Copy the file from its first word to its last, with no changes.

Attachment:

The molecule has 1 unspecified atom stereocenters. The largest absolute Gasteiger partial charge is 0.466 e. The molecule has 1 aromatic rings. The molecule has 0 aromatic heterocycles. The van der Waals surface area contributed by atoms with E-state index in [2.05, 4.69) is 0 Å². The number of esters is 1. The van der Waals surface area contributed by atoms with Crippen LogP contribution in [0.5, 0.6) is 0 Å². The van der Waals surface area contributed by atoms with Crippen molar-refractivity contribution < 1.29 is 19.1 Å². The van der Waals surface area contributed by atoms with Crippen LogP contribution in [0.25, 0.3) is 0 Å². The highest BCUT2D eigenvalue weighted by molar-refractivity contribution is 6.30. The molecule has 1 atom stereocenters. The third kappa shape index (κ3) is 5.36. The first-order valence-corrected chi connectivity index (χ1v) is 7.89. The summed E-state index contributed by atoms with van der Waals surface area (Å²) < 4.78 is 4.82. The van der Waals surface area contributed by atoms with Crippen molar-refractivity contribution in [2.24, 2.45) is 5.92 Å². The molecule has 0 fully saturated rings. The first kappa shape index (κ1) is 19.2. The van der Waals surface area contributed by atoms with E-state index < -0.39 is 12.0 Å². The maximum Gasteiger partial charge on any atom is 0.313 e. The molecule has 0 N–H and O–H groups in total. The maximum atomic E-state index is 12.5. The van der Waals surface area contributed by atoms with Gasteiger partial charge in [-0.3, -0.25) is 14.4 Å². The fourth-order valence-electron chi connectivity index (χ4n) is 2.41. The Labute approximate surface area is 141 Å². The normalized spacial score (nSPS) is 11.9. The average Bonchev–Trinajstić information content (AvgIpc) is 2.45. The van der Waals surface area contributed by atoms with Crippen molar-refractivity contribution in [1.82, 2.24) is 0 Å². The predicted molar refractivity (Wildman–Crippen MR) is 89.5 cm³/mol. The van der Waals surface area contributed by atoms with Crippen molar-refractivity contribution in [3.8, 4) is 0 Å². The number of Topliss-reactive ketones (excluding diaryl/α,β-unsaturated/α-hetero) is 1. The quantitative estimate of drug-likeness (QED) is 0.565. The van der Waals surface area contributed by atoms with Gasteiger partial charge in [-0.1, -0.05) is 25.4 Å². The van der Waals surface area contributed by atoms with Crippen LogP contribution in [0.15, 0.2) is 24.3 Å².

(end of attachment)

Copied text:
The molecule has 1 unspecified atom stereocenters. The largest absolute Gasteiger partial charge is 0.466 e. The molecule has 1 aromatic rings. The molecule has 0 aromatic heterocycles. The van der Waals surface area contributed by atoms with E-state index in [2.05, 4.69) is 0 Å². The number of esters is 1. The van der Waals surface area contributed by atoms with Crippen LogP contribution in [0.5, 0.6) is 0 Å². The van der Waals surface area contributed by atoms with Crippen molar-refractivity contribution < 1.29 is 19.1 Å². The van der Waals surface area contributed by atoms with Crippen LogP contribution in [0.25, 0.3) is 0 Å². The highest BCUT2D eigenvalue weighted by molar-refractivity contribution is 6.30. The molecule has 1 atom stereocenters. The third kappa shape index (κ3) is 5.36. The first-order valence-corrected chi connectivity index (χ1v) is 7.89. The summed E-state index contributed by atoms with van der Waals surface area (Å²) < 4.78 is 4.82. The van der Waals surface area contributed by atoms with Crippen molar-refractivity contribution in [2.24, 2.45) is 5.92 Å². The molecule has 0 fully saturated rings. The first kappa shape index (κ1) is 19.2. The van der Waals surface area contributed by atoms with E-state index < -0.39 is 12.0 Å². The maximum Gasteiger partial charge on any atom is 0.313 e. The molecule has 0 N–H and O–H groups in total. The maximum atomic E-state index is 12.5. The van der Waals surface area contributed by atoms with Gasteiger partial charge in [-0.3, -0.25) is 14.4 Å². The fourth-order valence-electron chi connectivity index (χ4n) is 2.41. The Labute approximate surface area is 141 Å². The normalized spacial score (nSPS) is 11.9. The average Bonchev–Trinajstić information content (AvgIpc) is 2.45. The van der Waals surface area contributed by atoms with Crippen molar-refractivity contribution in [1.82, 2.24) is 0 Å². The predicted molar refractivity (Wildman–Crippen MR) is 89.5 cm³/mol. The van der Waals surface area contributed by atoms with Crippen molar-refractivity contribution in [3.8, 4) is 0 Å². The number of Topliss-reactive ketones (excluding diaryl/α,β-unsaturated/α-hetero) is 1. The quantitative estimate of drug-likeness (QED) is 0.565. The van der Waals surface area contributed by atoms with Gasteiger partial charge in [-0.1, -0.05) is 25.4 Å². The van der Waals surface area contributed by atoms with Crippen LogP contribution in [0.15, 0.2) is 24.3 Å².